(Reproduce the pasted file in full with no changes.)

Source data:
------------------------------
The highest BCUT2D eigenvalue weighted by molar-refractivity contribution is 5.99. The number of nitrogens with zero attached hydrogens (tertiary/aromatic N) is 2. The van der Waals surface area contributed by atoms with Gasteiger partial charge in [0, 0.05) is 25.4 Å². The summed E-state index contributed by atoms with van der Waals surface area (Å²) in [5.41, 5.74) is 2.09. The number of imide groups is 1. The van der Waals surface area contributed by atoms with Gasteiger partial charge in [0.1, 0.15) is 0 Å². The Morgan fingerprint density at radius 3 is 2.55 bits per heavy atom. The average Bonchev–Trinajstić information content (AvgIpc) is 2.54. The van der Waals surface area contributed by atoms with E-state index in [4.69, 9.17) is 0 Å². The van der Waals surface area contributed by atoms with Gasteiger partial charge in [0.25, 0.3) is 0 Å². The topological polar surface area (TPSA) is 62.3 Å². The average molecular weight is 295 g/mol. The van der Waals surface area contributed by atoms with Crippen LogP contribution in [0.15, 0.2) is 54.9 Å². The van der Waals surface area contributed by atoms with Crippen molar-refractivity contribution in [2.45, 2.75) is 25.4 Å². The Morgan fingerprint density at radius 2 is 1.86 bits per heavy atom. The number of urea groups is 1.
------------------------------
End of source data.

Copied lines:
The highest BCUT2D eigenvalue weighted by molar-refractivity contribution is 5.99. The number of nitrogens with zero attached hydrogens (tertiary/aromatic N) is 2. The van der Waals surface area contributed by atoms with Gasteiger partial charge in [0, 0.05) is 25.4 Å². The summed E-state index contributed by atoms with van der Waals surface area (Å²) in [5.41, 5.74) is 2.09. The number of imide groups is 1. The van der Waals surface area contributed by atoms with Gasteiger partial charge in [0.1, 0.15) is 0 Å². The Morgan fingerprint density at radius 3 is 2.55 bits per heavy atom. The average Bonchev–Trinajstić information content (AvgIpc) is 2.54. The van der Waals surface area contributed by atoms with E-state index in [4.69, 9.17) is 0 Å². The van der Waals surface area contributed by atoms with Gasteiger partial charge in [0.25, 0.3) is 0 Å². The topological polar surface area (TPSA) is 62.3 Å². The average molecular weight is 295 g/mol. The van der Waals surface area contributed by atoms with Crippen LogP contribution in [0.15, 0.2) is 54.9 Å². The van der Waals surface area contributed by atoms with Crippen molar-refractivity contribution in [2.45, 2.75) is 25.4 Å². The Morgan fingerprint density at radius 2 is 1.86 bits per heavy atom. The number of urea groups is 1.